- Proof of Concept (POC): A proof of concept can be useful early on in the project, as this will act to reduce uncertainty. This investment in time and resources – which can be as minimal as a 2-day joint effort – helps your technical teams to better understand the client’s reality and technological challenges. This knowledge can then be used to feed the estimation process and produce a more realistic estimate.
- Estimating workshop with the client: As a supplier, it is crucial for you to get your client involved in the estimation process. Logient experts suggest this can be facilitated through a hands-on workshop of anywhere from a half day to a full day, depending on the size of the project. This will ensure the client understands the process, the costs related to the project, and its implications. The workshop will also be useful for your team to clarify any uncertainties remaining at this point, and to educate the client on the risks associated with the project. Ultimately, the client will gain a better understanding of each of the costs of the project.
- Estimates during the project: an updated estimate is provided to the client after each iteration or sprint, in order to validate or invalidate the next stages of the project. These estimates get closer to reality as the project progresses, because the risks and uncertainties are cleared up along the way.
Agreeing on the billing method
A well-handled estimation process will lead to an agreement, which will include one of the following billing options : fixed price, time and materials (T&M), or a combination of both methods. These methods all have specific advantages and disadvantages for each of the parties involved:
- Fixed-price billing: In this case, the final price of the project does not depend on the amount of resources or time spent on the project. This invoicing method is frequently used in short-term projects. While it gives the client more control over the project’s budget and expenses, it implies a major disadvantage for the supplier, who is the one absorbing 100% of the risk. In addition, this type of contract requires good upstream preparation in order to better identify the elements included and excluded from the mandate, because anything outside of the defined scope will be the client’s responsibility.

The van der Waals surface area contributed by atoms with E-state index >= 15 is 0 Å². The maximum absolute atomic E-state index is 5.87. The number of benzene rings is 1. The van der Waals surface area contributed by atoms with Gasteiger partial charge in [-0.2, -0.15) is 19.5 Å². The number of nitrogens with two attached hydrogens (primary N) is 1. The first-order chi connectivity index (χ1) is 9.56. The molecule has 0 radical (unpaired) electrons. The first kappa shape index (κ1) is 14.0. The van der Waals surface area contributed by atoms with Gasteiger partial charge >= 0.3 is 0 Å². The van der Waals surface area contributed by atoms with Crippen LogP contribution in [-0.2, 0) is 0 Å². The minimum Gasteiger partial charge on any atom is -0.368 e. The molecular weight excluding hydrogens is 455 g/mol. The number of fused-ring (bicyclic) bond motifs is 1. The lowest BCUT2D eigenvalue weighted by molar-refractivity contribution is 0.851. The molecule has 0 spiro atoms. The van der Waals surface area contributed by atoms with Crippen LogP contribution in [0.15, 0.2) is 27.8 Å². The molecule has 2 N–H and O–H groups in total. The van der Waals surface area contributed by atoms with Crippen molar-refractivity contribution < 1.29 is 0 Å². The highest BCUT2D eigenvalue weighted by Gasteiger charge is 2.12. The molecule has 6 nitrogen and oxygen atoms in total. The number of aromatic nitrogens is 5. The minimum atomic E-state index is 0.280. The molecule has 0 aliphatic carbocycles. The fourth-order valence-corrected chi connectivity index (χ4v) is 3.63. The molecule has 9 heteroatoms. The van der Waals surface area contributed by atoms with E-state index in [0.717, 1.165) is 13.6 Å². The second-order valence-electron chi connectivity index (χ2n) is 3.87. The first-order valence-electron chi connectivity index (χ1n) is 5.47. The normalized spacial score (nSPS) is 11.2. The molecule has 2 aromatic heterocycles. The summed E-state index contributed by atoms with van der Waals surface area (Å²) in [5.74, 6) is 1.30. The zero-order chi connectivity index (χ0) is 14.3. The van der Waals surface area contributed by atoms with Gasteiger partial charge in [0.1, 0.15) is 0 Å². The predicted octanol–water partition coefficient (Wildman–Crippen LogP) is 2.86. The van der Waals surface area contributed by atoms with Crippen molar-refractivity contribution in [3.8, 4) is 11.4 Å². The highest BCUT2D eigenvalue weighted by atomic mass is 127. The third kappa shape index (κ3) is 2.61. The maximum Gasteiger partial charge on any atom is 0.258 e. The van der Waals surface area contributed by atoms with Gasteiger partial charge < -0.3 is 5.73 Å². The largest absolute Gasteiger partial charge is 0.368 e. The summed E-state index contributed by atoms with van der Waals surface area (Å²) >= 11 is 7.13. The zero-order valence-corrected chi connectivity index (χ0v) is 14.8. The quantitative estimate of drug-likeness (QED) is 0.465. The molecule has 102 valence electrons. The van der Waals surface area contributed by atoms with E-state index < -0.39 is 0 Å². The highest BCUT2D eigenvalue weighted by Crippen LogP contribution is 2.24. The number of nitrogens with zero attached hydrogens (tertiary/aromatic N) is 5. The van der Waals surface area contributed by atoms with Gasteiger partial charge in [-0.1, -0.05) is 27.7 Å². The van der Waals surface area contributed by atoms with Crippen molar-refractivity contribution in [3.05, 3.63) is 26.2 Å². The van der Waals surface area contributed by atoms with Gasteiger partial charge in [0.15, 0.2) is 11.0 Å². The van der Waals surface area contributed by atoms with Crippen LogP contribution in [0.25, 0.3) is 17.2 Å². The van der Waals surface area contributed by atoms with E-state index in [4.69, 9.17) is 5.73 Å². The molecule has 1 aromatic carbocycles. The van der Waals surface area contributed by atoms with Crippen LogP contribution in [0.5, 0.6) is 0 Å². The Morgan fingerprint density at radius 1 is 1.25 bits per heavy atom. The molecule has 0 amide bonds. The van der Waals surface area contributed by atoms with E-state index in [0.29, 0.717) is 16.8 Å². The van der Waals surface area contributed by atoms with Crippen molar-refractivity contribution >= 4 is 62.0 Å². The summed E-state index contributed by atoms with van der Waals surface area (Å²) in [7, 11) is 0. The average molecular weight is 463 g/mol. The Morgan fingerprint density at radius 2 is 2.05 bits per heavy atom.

- Time & materials: In this scenario, the final price of the project varies according to the hours worked, multiplied by the hourly rate fixed in advance, plus the costs of all material necessary to respect all deliverables. Here, the risk is assumed equally by the supplier and by the customer. This method also offers more flexibility for both parties involved, so the challenges and needs of the project and teams involved can be better addressed throughout the collaboration.
- Combination of both methods: The agreement can also include a mix of both methods, with the core of the project being billed at a fixed price, and all extra efforts being billed in time and materials.
The Estimate : It’s all about teamwork
Estimating a technological project requires a thorough understanding of the client’s needs and requirements, but also a comprehensive grasp of its reality. Make sure you are transparent throughout the process. This will help clarify doubts and concerns, and mitigate uncertainties related to the project. More importantly, take your time! Educate your clients on the fact that spending a few extra hours on the estimate process will save them many surprises during the project.
Since producing an estimate is a team effort, clients should also be prepared to participate actively in the process. Read our next article to better understand the key role of the client in the estimation process.
On your marks, get set… Estimate!